Mom typically juggles the many jobs necessary to keep a household running smoothly, even if she works outside the house. You might think all this devotion and TLC are priceless, but according to data from the U.S. Bureau of Labor Statistics (BLS), the market value of the tasks we commonly associate with motherhood has declined slightly over the past year.
Like many professions during the current recession, motherhood has taken a pay cut.
Stay-at-home parents versus working parents
For its 2012 Mother’s Day Index, Insure.com took an informal look at the work mothers perform and how much a family would pay to hire others to take on Mom’s duties around the house.
The review of wage data found that an assortment of common tasks is worth $60,182; last year’s Mother’s Day Index found those same tasks to be worth $61,436. That’s a drop of $1,254 (about 2 percent), but still much more than most families could afford to pay. It’s also a reminder of why mothers need adequate life insurance.
Based on comparable BLS data on Mom’s duties back in 2003, she earned about $51,812 for the same tasks. However, factoring in inflation, that’s the equivalent of about $64,593 in 2012 dollars.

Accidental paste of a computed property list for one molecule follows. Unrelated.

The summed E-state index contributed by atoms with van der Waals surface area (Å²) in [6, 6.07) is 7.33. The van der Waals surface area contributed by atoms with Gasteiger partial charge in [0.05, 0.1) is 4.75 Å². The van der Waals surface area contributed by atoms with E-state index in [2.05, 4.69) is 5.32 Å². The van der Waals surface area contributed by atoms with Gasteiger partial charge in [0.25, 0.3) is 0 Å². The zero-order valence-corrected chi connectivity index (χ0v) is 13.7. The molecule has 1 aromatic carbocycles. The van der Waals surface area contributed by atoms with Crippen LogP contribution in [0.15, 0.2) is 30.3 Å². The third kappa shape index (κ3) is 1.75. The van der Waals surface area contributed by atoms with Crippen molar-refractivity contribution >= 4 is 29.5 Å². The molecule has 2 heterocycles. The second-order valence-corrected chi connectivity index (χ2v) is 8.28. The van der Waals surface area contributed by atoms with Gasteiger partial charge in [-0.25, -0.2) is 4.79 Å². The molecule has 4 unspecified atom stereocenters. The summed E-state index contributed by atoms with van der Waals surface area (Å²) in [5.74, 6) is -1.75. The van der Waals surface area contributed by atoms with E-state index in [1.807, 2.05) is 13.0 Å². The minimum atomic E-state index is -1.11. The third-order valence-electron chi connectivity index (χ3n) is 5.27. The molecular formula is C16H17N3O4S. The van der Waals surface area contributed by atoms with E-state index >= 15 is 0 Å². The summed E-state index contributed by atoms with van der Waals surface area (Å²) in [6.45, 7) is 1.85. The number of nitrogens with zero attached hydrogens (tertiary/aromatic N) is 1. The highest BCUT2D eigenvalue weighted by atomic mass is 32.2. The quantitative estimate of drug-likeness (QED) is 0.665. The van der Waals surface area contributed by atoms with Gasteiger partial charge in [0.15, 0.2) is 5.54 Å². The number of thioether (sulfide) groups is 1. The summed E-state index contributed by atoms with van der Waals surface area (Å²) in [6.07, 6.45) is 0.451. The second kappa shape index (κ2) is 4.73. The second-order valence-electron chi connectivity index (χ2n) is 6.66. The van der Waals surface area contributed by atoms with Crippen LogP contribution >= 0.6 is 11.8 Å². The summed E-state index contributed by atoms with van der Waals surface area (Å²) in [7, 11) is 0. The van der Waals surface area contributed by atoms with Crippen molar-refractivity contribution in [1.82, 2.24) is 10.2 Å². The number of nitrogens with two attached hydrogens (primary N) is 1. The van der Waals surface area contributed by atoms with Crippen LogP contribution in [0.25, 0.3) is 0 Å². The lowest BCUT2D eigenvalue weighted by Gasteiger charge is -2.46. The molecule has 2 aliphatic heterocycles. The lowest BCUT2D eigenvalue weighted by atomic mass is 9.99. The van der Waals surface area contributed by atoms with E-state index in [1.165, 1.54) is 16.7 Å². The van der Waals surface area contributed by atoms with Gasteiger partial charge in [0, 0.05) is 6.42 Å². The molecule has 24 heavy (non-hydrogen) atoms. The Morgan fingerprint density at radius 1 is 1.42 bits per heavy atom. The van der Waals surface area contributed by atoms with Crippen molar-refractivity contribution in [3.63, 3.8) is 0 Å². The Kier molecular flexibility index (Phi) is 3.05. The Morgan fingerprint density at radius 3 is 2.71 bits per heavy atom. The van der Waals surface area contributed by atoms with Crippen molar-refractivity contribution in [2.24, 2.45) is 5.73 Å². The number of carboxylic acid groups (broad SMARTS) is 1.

In addition to the loss of her services at home, many families would lose an important source of income were Mom no longer around. Although a gender gap still exists regarding pay, it’s narrowing. In 2007, about 22 percent of wives out-earned their husbands, compared with only 4 percent in 1970.
Although Dad often earns more than Mom, there’s no doubt about who’s more valuable at home. Insure.com’s 2011 Father’s Day Index found that it would cost only $20,415 to hire someone to take over Dad’s duties, roughly one-third the cost of replacing Mom.
According to Jamie O’Boyle, a senior analyst for the Center for Cultural Studies & Analysis in Philadelphia, fathers aren’t nearly as important to families as mothers. In recognition of this, men typically concede most major family decisions to their wives.
“The woman decides where you’re going to live; where your kids are going to go to school,” said O’Boyle. “Women are the ones who are there to make that family unit work. Men are essentially fungible – you can always get another one.”
Too much stress
No matter how much you pay her, motherhood is a tough job. “Moms are taxi drivers, and that is a huge responsibility,” said psychologist Elizabeth Lombardo, author of “A Happy You,” which examines how to find true happiness. “Kids are in so many more activities now, and they need to be driven around. That is a big-time commitment. If you have more than one child, scheduling can be complex and extremely stressful.”
Most women are unable to meet their own expectations, said Amy McCready, a mom and the author of the parenting book “If I Have To Tell You One More Time …”
“They just carry a tremendous amount of guilt,” McCready said. “We all need to just lower our standards a little bit. Perhaps I’m not making homemade cupcakes for the school party, but I can buy a dozen cupcakes, and that’s just fine.”
– Contributed by Emmet Pierce, Insure.com, via money.msn.com